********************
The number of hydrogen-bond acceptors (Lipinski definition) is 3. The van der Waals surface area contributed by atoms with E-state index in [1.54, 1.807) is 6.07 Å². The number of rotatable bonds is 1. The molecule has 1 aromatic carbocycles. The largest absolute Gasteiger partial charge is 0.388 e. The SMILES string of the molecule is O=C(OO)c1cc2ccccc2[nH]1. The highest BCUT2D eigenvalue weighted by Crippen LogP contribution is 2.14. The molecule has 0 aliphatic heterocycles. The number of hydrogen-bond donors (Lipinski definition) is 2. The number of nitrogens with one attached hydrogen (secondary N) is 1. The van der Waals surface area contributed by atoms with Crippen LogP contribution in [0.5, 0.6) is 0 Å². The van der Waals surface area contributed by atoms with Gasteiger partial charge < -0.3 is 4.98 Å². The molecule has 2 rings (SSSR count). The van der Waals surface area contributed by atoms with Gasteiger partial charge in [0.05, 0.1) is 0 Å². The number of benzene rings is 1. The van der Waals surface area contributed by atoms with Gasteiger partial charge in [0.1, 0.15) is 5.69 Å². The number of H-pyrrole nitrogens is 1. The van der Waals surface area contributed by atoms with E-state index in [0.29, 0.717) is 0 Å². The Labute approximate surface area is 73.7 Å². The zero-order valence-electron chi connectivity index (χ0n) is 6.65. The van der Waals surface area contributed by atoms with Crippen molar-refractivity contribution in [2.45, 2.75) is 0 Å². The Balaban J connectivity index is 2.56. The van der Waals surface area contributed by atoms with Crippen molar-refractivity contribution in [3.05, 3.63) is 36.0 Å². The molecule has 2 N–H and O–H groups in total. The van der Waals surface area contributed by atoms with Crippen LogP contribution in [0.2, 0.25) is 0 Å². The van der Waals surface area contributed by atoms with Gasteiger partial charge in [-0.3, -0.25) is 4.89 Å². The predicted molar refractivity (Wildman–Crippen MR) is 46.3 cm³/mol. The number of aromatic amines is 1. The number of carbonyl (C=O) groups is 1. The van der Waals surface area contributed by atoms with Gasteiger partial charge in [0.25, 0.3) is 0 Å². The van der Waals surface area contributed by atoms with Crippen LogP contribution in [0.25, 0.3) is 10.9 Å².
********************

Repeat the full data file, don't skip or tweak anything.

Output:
The number of hydrogen-bond acceptors (Lipinski definition) is 3. The van der Waals surface area contributed by atoms with E-state index in [1.54, 1.807) is 6.07 Å². The number of rotatable bonds is 1. The molecule has 1 aromatic carbocycles. The largest absolute Gasteiger partial charge is 0.388 e. The SMILES string of the molecule is O=C(OO)c1cc2ccccc2[nH]1. The highest BCUT2D eigenvalue weighted by Crippen LogP contribution is 2.14. The molecule has 0 aliphatic heterocycles. The number of hydrogen-bond donors (Lipinski definition) is 2. The number of nitrogens with one attached hydrogen (secondary N) is 1. The van der Waals surface area contributed by atoms with Crippen LogP contribution in [0.5, 0.6) is 0 Å². The van der Waals surface area contributed by atoms with Gasteiger partial charge < -0.3 is 4.98 Å². The molecule has 2 rings (SSSR count). The van der Waals surface area contributed by atoms with Gasteiger partial charge in [0.05, 0.1) is 0 Å². The number of benzene rings is 1. The van der Waals surface area contributed by atoms with Gasteiger partial charge in [0.1, 0.15) is 5.69 Å². The number of H-pyrrole nitrogens is 1. The van der Waals surface area contributed by atoms with E-state index in [0.29, 0.717) is 0 Å². The Labute approximate surface area is 73.7 Å². The zero-order valence-electron chi connectivity index (χ0n) is 6.65. The van der Waals surface area contributed by atoms with Crippen molar-refractivity contribution in [2.45, 2.75) is 0 Å². The Balaban J connectivity index is 2.56. The van der Waals surface area contributed by atoms with Crippen molar-refractivity contribution in [3.05, 3.63) is 36.0 Å². The molecule has 2 N–H and O–H groups in total. The van der Waals surface area contributed by atoms with Crippen LogP contribution in [0.2, 0.25) is 0 Å². The van der Waals surface area contributed by atoms with Gasteiger partial charge in [-0.3, -0.25) is 4.89 Å². The predicted molar refractivity (Wildman–Crippen MR) is 46.3 cm³/mol. The number of aromatic amines is 1. The number of carbonyl (C=O) groups is 1. The van der Waals surface area contributed by atoms with Gasteiger partial charge in [0.25, 0.3) is 0 Å². The van der Waals surface area contributed by atoms with Crippen LogP contribution in [0.25, 0.3) is 10.9 Å².